Civic body polls often go in favour of the ruling party in a given state with the exception of a few municipalities where a certain party is deeply entrenched — for example, the Municipal Corporation of Delhi or the Brihanmumbai Municipal Corporation ruled by the BJP and the Shiv Sena respectively for several consecutive terms. The predictability, besides the belief that political parties are not the right entities to run local bodies, is one reason that makes Sirf News not so excited about any civic body election. This made us refrain from reporting the Kolkata and other civic bodies’ election results yesterday. But a new trend has emerged in the Kolkata civic election that merits a comment. In an interval of a mere eight months, the CPI(M)’s popularity has risen by about 15% even as, in the last two decades, there has been a steady rise in the reach of the Trinamool Congress in the state. What Kolkata saw yesterday has never happened before. There is not a single instance where a political party has increased its vote share by so many percentage points in just eight months. On the other hand, regardless of the number of seats the Trinamool Congress won, the ruling party’s vote share grew steadily to 57.55% in this year’s assembly election. According to preliminary estimates from the Election Commission on 21 December, the Trinamool Congress’s share of votes was at least 72%. The record of their success is even stronger in terms of turnout. In the last Lok Sabha election of 2019, the Trinamool Congress had got 50.6% of the vote. Now it has increased by more than 20%. There is a lesson for it for the BJP that has been pushed to the third position by the CPI(M).
After Bengalis, who were dissatisfied with the Trinamool Congress rule, failed to make the BJP understand what works in their state, with the so-called saffron party employing typical north Indian tactics like the slogan of “Jai Sri Ram” in the land of Kali, fielding turncoats from the enemy camp in large numbers and pitting the lower castes against the upper, people have deserted the national party in droves once again for its sheer cowardice. If the union government looked on helplessly when CBI officials were detained by Kolkata Police two years before the election and it spoke with a plaintive voice when it exhibited its murdered cadre hanging from the trees of rural and small-town Bengal on Twitter, the central leadership of the party just looked the other way when the Trinamool Congress workers spearheaded by Muslims attacked voters in identified BJP pockets with a vengeance, raping women and murdering men. This has made the locals look back with hope at a local party, which is what essentially the communists have always been.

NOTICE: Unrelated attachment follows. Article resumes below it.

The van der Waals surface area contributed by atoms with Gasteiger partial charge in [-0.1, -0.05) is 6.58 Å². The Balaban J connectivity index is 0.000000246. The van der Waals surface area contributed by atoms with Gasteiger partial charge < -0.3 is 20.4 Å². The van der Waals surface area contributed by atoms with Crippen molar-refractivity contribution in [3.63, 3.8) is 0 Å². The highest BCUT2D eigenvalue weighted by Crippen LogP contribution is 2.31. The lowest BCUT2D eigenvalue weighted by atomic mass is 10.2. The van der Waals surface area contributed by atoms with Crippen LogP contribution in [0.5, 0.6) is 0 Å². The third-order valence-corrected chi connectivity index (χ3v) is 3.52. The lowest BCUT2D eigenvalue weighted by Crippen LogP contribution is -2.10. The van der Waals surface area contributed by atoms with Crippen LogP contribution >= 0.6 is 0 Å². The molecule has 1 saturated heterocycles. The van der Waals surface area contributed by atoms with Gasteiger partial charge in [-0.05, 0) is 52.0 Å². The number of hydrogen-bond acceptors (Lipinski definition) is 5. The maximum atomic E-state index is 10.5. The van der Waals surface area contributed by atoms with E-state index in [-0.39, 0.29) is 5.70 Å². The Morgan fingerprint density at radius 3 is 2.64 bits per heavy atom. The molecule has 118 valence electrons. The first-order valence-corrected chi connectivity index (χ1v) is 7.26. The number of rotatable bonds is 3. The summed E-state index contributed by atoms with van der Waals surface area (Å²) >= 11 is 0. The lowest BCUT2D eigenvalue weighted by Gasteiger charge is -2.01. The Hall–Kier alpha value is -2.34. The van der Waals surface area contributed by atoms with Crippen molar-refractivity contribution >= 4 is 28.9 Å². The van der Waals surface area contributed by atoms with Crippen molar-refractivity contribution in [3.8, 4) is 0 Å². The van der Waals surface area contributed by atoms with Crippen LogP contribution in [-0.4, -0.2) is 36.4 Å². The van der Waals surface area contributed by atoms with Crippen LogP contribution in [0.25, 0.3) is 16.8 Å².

As said on multiple occasions by this columnist in various public forums including Sirf News, Bengalis are not necessarily communist; they chose the CPI(M) as an alternative to the New Delhi-based Indian National Congress in 1977 and have begun looking at the BJP as another Congress or another Delhi-centric party that is not only geographically confined but also the outlook of which is sociologically parochial and humanly callous. They are seeing in Prime Minister Narendra Modi another Indira or Rajiv Gandhi who couldn’t care less when Bengal Congress workers were butchered in the streets of Kolkata and towns in broad daylight by communist henchmen. If they leave the Trinamool Congress in the foreseeable future, they are going back to the Left Front just as Uttar Pradesh had settled alternately for the Samajwadi Party and the BSP and Tamil Nadu had found the substitute in an alternating cycle of DMK and AIADMK rules. All these states made the point of regional assertion and not a choice of leftist or rightist ideologies. The point is their belief that a local party cares, a Delhi-centric organisation does not.
The victory of the Trinamool Congress does not deserve bold, front-page headlines on the front page except in local newspapers, as the current ruling party of Bengal has been witnessing massive electoral success since 2009 following Buddhadeb Bhattacharjee’s Nandigram fiasco. After assuming power in the state in 2011, the Trinamool Congress has increased its strength in the 2016 and 2021 assembly elections. But for so long, the gap between one milestone and another has been narrow save now when the improvement from 50.6% to 57.55% to 72% is remarkable. This again is a mark of regional assertion. This must ring alarm bells in the war room of the BJP.
Out of 144 wards in Kolkata, 134 went to the Trinamool Congress. Local news mediums had all predicted it. Opposition parties had called for a boycott of the by-election, but neither they nor the ruling party had anticipated anything like 72%. Many these days find Kolkata a city of the woke, but that does not explain the landslide either.